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UK universities face bankruptcy as international student numbers from Nigeria, India decline 



In the UK, there are about 15 universities currently considering cutting jobs, and courses this academic year. 

According to The Times, many more have announced cost-saving plans that could lead to redundancies or courses being scrapped to save tens of millions.  

This may not be unconnected to the UK government’s recent introduction of higher education reforms that will crack down on “rip-off” degrees and ensure student visas are used for education rather than immigration. 

Also, overseas students who are not taking research degrees are now barred from bringing their families. In addition, James Cleverly, the home secretary, suggested scrapping visas that allow students to work in Britain for two or three years after graduation. 

Currently, students face fewer teaching staff, lower quality, and fewer options as universities struggle to slash costs in response to a reduction in the number of wealthy international students. 

University leaders have therefore warned of “really difficult” cuts, such as discontinuing entire courses and laying off academic staff, as a loss of one-third of international students threatens to put several institutions into the red. 

Nigeria’s economic crises have led to a collapse in applications while Indian students are also being deterred as the the government cracks down on visas. 

Universities say bankruptcies are a “realistic possibility” with one in ten already cutting staff this year. 

Tuition rates have effectively been unchanged for more than a decade, and with most colleges now losing money on domestic students, they have offset their losses with international students who pay significantly more.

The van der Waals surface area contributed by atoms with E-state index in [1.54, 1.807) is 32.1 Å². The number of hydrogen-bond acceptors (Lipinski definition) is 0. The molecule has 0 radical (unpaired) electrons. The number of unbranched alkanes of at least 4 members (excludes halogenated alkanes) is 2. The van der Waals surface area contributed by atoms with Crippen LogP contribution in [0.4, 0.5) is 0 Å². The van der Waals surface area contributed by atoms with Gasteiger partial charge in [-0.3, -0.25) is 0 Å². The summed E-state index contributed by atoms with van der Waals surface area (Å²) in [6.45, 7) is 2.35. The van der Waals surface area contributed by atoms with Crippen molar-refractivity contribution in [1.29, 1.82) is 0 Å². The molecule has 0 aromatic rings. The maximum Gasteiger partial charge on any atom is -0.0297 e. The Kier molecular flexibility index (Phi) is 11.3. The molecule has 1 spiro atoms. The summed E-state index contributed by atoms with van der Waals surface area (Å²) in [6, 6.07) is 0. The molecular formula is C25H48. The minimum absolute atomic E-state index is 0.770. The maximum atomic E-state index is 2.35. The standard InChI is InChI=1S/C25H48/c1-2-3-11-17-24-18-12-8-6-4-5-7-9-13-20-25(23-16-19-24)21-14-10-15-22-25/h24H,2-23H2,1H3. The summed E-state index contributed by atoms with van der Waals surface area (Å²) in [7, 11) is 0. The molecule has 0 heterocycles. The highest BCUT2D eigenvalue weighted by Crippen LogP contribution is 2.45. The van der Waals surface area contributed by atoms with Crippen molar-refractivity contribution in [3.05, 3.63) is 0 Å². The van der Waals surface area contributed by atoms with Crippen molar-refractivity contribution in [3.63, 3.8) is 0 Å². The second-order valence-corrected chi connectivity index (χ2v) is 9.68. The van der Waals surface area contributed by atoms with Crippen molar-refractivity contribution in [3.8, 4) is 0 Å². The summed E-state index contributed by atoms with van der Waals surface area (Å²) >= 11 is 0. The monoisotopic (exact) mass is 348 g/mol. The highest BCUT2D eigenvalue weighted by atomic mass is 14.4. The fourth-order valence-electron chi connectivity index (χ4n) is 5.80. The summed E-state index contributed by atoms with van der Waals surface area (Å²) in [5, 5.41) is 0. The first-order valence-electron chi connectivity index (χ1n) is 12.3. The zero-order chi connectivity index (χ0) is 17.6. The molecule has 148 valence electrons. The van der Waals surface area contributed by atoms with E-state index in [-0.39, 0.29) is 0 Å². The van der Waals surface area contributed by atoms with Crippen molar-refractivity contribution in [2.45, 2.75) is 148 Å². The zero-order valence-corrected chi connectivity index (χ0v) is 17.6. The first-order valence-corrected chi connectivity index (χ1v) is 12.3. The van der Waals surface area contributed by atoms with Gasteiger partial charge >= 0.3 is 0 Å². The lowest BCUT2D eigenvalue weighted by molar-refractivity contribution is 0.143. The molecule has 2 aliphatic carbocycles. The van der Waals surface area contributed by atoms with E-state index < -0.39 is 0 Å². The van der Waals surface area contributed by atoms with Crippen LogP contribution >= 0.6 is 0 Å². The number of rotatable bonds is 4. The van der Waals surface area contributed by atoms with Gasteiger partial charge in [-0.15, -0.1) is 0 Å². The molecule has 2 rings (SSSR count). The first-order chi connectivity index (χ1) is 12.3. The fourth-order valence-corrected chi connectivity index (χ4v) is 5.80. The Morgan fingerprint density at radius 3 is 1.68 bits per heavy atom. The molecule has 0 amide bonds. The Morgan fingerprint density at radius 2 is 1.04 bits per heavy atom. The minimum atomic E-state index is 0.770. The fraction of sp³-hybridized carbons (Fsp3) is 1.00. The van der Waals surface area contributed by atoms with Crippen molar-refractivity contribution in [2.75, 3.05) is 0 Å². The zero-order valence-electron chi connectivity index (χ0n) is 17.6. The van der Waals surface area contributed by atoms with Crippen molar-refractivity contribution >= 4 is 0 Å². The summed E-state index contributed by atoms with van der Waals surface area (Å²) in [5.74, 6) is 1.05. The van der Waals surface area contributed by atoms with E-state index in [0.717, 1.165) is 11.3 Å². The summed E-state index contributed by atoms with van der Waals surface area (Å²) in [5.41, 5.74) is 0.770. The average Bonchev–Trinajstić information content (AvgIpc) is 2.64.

Over the last four years, numbers have increased by 60%, reaching 560,000.  

However, early acceptance data predicts a 37% decrease in overseas recruits in the coming fiscal year. Data from Nigeria will be down 71% after a sevenfold increase in enrolments in four years saw the country overtake the entire EU with 33,000 students at British universities. 

John Rushforth, executive secretary of the Committee of University Chairs, said: 

Humanities subjects and languages are bearing the brunt of the cuts. 

The University of Kent has just revealed plans to discontinue nine courses, including philosophy, contemporary languages, and comparative literature. 

Aberdeen is discontinuing single honors language degrees, while Winchester is discontinuing numerous humanities courses.

Oxford Brookes is dropping music and reducing its history department, while several other universities are planning unspecified cost cuts.  

North Umbria University is among those to have cited economic turmoil in Nigeria, whose currency has collapsed against the pound, for the need to make cuts in the face of a “very sudden reduction of the number of students” coming from the country. 

A spokesman for North Umbria University said: 

Rachel Hewitt, chief executive of MillionPlus, the group for newer universities, said: 

She also blamed ministers, saying: